A new study by Mind has revealed that poor mental health at work may be even more widespread than currently thought, with almost half (48 per cent) of people having experienced poor mental health in their current job.
The survey of 44,000 people, published today, found only half of employees who experienced poor mental health had talked to their employer about it.
However, Mind said that properly supporting managers can positively impact employee mental health.
Three in five (61 per cent) line managers who felt their employer supported their mental health said they had a good understanding of how to promote their team’s wellbeing.
Paul Farmer, chief executive of Mind, said all employers needed to make mental health at work a focus.
“It’s clear from our research that when employers support their managers properly, it can make a big difference to the whole organisation,” Farmer said. “Even small changes to policy, approach and workplace culture can make a really big difference to the whole organisation.”
Rachel Suff, CIPD senior policy adviser, added that line managers were usually the “first port of call for staff feeling distressed”.
“It’s a huge responsibility for someone who has all these daily targets to also be alert to staff wellbeing,” Suff told People Management. “Managers need to be given proper training, a supportive framework and guidance from HR and occupational health to help their staff who might be dealing with poor mental health.”
Mind’s study also found a majority (78 per cent) of staff felt comfortable discussing mental health when they felt their line manager supported their mental health. Sixty per cent of employees said they felt comfortable disclosing mental health problems when they were confident their manager could spot the signs and symptoms of mental ill health.
Katie Legg, Mental Health UK’s associate director, said it was “everyone’s job”, from senior leaders to managers, to create an open culture around mental health and “drive change through offering training, and by being flexible when it comes to reasonable adjustments”.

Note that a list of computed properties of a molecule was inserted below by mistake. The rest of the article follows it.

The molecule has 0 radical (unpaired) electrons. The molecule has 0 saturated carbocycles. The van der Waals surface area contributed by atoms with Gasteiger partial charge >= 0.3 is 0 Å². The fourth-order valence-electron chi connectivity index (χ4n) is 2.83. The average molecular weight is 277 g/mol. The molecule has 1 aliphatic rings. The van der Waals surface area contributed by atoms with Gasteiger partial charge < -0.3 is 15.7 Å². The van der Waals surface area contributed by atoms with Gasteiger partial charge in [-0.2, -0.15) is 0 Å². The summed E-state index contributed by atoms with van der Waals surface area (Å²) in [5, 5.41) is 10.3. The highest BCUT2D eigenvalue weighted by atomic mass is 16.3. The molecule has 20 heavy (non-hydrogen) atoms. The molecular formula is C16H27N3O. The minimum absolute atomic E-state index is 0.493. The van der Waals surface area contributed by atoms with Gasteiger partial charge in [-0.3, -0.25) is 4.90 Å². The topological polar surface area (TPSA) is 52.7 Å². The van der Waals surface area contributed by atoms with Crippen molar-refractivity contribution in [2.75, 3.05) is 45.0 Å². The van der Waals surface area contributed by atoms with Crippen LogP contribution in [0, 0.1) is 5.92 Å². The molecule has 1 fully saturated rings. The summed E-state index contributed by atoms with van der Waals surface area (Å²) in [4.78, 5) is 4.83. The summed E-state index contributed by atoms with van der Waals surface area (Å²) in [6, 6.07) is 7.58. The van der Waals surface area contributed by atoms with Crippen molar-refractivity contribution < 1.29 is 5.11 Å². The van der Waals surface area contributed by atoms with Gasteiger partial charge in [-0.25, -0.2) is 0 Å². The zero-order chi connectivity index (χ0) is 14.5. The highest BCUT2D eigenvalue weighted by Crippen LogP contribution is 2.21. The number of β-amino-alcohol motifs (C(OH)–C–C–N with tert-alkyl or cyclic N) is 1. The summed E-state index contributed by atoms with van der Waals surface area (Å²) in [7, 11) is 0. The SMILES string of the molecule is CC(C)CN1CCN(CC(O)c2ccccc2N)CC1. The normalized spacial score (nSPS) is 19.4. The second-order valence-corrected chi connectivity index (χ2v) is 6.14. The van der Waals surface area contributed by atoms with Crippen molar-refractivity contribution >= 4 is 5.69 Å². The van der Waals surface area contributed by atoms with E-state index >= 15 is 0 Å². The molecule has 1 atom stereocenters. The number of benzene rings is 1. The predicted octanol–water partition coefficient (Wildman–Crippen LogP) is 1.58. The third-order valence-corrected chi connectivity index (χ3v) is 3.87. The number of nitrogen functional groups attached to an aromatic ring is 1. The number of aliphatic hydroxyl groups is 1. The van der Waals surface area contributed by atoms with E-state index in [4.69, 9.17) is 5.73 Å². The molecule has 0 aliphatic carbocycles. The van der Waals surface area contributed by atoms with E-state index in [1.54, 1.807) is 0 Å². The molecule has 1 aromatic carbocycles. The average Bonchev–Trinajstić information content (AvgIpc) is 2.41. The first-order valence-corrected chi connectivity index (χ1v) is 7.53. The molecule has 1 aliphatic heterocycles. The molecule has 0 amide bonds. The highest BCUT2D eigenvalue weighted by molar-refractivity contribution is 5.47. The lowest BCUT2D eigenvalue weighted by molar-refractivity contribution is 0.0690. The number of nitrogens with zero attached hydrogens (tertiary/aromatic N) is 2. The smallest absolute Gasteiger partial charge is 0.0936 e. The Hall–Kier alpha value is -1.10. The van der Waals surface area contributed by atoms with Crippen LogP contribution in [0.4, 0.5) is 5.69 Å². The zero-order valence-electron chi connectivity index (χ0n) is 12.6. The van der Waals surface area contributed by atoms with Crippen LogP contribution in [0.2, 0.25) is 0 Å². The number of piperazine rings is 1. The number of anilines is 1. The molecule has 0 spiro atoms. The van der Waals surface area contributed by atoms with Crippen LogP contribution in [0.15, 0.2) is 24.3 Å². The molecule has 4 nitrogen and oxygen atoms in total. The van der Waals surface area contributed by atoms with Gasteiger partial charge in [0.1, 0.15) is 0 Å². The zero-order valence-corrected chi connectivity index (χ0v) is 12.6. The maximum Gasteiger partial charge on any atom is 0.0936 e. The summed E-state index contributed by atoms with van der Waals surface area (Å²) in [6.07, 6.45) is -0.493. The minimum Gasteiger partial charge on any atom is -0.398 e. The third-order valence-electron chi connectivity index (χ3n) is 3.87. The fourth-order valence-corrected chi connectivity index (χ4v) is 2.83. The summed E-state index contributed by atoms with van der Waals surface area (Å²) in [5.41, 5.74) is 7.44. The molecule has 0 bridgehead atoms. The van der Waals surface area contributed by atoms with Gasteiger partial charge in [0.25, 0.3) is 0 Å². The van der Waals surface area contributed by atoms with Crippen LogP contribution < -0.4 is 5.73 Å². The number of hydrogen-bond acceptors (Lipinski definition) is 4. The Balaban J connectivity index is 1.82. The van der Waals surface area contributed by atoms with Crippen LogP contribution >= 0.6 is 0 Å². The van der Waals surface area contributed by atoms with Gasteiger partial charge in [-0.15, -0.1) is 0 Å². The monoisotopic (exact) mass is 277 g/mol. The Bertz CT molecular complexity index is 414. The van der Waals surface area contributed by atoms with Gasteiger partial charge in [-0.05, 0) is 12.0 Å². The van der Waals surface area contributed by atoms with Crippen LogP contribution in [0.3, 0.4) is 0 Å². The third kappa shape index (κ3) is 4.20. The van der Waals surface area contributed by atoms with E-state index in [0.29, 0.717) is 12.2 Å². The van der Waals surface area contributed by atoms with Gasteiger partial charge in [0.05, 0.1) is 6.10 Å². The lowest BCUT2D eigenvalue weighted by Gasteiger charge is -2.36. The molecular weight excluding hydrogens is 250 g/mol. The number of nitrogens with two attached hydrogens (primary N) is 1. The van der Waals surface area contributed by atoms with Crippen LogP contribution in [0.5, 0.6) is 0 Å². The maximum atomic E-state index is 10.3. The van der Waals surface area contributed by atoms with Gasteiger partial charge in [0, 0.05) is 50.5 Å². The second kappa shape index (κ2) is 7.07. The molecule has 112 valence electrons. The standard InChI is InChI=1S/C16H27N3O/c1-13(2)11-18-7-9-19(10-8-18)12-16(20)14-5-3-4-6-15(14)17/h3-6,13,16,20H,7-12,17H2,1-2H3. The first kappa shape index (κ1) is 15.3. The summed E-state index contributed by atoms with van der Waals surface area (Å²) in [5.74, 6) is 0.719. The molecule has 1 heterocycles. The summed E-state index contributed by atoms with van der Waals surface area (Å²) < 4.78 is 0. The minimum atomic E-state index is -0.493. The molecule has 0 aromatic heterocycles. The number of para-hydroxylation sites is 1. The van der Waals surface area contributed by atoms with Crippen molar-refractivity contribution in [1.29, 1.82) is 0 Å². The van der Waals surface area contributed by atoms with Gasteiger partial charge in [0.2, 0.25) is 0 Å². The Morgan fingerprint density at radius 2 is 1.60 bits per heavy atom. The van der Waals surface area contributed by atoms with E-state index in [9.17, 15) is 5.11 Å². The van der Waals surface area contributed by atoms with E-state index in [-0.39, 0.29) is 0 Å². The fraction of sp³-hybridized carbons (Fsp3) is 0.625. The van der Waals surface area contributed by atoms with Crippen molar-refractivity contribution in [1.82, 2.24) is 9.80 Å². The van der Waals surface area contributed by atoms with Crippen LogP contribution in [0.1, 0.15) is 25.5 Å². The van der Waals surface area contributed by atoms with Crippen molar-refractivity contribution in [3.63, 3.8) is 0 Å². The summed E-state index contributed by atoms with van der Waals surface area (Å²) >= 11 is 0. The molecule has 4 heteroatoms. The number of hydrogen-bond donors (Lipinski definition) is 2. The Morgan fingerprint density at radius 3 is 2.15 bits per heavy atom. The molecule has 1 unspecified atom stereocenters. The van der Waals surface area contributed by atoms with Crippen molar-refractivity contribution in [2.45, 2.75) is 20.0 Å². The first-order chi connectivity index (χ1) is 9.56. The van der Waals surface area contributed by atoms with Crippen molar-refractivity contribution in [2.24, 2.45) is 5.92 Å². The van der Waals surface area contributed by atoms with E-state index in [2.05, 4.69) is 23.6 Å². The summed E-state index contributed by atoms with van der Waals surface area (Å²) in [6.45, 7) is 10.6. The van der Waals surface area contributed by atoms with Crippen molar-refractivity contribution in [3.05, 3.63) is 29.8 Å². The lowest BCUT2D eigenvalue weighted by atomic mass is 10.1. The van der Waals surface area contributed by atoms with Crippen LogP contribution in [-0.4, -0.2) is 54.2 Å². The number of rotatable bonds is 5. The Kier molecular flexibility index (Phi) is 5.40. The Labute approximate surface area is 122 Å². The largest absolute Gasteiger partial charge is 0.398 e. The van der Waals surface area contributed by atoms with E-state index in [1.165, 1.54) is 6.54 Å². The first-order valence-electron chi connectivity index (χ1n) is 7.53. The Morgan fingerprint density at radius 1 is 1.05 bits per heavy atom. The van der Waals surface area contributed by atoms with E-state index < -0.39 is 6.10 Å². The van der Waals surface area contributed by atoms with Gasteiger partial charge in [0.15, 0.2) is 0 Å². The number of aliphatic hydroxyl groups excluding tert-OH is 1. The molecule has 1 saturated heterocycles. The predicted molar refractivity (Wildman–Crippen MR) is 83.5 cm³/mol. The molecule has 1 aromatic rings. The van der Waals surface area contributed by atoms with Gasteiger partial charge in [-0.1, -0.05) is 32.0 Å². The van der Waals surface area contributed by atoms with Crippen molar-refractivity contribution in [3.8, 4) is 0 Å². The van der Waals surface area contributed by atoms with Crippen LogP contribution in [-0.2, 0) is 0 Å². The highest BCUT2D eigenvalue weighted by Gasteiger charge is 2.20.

The Mind survey also revealed 45 per cent of line managers felt confident in promoting staff wellbeing and said their employer helped develop their skills in supporting team members with mental health problems.
But Charlotte Cross, director at the Better Health at Work Alliance, told People Management employers must trust in the business case for investing time or funds in workplace mental health training and support.
“Employers need to be aware that there is much more help out there than they realise, on a local and large level, and it sometimes just requires some creative Googling,” Cross said. “Some solutions, such as debt support to resolve financial anxiety, can be free, so there is no reason for these not to be in place.”
Mind also launched its online Mental Health at Work gateway today, which brings together a wealth of resources for employers and employees to improve wellbeing at work. The UK-wide portal was created with support from the Royal Foundation’s Heads Together initiative, the CIPD, the Federation of Small Businesses and nine other organisations.
Earlier this year, a London School of Economics study revealed that employees concealing mental health conditions took more days off work than colleagues who were open about their mental health problems.
Dr Sara Evans Lacko, associate professorial research fellow at LSE and co-author of the paper, said employers need to be more alive to the “invisible illness”, warning that if managers feel the issue is “too taboo to discuss openly”, it could have a detrimental effect on employees and business productivity.